Summary of Lizabeth Cohen's article “Trying to Buy Our Way Out of Trouble”
In the article “Trying to Buy Our Way Out of Trouble,” Lizabeth Cohen writes about a message that the media and politicians sent to the American public in December of 2002. The message was that “consuming…is our best hope for keeping recession at bay.” They hoped that after 9/11 our economy would not crash if we kept spending money.
Cohen reminds the reader that encouragement from the government to spend more money happened after the Great Depression as well. It was also at this time in the late 40's and 50s that “consumer credit inflated that purchasing power” and many Americans started buying expensive household items on credit. Cohen does not think that Americans bought on credit just so they could have more “purchasing power” though. She believes that Americans thought being able to spend more money would bring more equality to social classes.
However, Cohen thinks that increased spending power has not brought equality to Americans. Instead, she feels it has increased inequality. She writes that retailers “distanced themselves from consumers deemed undesirable because they were too poor, too black, or young and unruly” (Cohen). She also notes that transportation to malls was (and still is) encouraged for white, suburban women but not for people who live in the city or even the people that work at the malls.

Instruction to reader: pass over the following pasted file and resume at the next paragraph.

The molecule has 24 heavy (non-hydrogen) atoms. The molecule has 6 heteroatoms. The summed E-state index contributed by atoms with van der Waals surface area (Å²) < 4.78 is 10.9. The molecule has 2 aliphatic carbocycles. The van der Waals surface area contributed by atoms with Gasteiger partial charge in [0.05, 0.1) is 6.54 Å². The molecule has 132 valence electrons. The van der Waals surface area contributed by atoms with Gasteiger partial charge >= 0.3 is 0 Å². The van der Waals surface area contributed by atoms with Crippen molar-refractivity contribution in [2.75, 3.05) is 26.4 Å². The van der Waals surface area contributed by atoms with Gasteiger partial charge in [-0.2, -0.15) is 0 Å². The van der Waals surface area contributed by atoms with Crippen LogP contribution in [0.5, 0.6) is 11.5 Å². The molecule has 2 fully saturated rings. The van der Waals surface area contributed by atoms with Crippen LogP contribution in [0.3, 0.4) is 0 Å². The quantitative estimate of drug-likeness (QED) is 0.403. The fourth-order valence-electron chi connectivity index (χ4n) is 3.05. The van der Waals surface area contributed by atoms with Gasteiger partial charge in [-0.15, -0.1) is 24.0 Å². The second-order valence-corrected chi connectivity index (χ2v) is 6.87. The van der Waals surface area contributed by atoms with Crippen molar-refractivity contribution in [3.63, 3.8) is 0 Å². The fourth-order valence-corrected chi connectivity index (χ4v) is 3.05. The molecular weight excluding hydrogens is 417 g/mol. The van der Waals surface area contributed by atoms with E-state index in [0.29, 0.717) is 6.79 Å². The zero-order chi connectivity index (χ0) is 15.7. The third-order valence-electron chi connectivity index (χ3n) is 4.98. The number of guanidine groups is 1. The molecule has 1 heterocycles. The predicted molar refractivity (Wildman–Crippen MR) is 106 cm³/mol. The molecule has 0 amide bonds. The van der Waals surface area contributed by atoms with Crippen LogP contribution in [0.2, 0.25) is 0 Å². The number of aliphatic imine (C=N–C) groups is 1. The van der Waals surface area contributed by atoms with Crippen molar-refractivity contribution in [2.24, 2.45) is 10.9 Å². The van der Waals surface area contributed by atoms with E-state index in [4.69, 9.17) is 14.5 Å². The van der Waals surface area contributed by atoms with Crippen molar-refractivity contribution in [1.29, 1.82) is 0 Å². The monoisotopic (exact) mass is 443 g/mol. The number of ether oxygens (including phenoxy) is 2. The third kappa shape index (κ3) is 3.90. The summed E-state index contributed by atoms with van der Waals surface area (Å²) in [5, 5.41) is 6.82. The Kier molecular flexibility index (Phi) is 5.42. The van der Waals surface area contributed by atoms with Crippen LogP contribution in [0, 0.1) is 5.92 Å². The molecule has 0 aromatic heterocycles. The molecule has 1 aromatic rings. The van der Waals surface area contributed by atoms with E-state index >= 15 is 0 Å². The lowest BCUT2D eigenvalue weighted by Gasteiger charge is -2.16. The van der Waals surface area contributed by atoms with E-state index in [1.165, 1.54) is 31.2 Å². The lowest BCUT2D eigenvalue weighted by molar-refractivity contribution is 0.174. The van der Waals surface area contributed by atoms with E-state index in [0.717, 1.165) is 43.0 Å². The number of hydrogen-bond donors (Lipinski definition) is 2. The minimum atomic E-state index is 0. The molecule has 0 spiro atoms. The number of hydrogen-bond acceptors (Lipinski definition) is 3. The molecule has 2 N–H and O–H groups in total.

In short, Cohen wants readers to think about the fact that it doesn't just matter how many dollars are spent but “who has dollars to spend—and where they are able to spend them.” We are fooling ourselves if we think that spending more money makes Americans more equal.
Word Count: 269
Summary of Cohen's Article
Cohen makes an argument about the detriments of consumption on equality in America . She is responding to the government's and businesses' call to "spend more" after 9/11 to help boost our economy. Cohen's goal is to show that consumption, as it is currently, is problematic and that we, as consumers in America , need to think more carefully about it.
According to Cohen, the problem is historical and dates back to the recovery from the Depression in the 1930's. Then, as now, the government and business leaders and workers called for more spending and increased consumer credit to enable this. As a result, a pseudo-democratic idea that spending more would create more equality among classes in the U.S. was born. "Citizens, living better than before, would be on equal footing with their prospering neighbors" (Cohen). Cohen does not believe spending more creates more inequality. In fact, she argues just the opposite and cites many examples of the negative effects increased shopping and malls have had on society, and she concludes by saying, "So before we praise consumer spending too lavishly this holiday season, it is worth recognizing that totaling up the dollars spent is not enough" (Cohen). Cohen wants us to think about some of the less tangible effects our holiday shopping and make a change.
Word Count: 215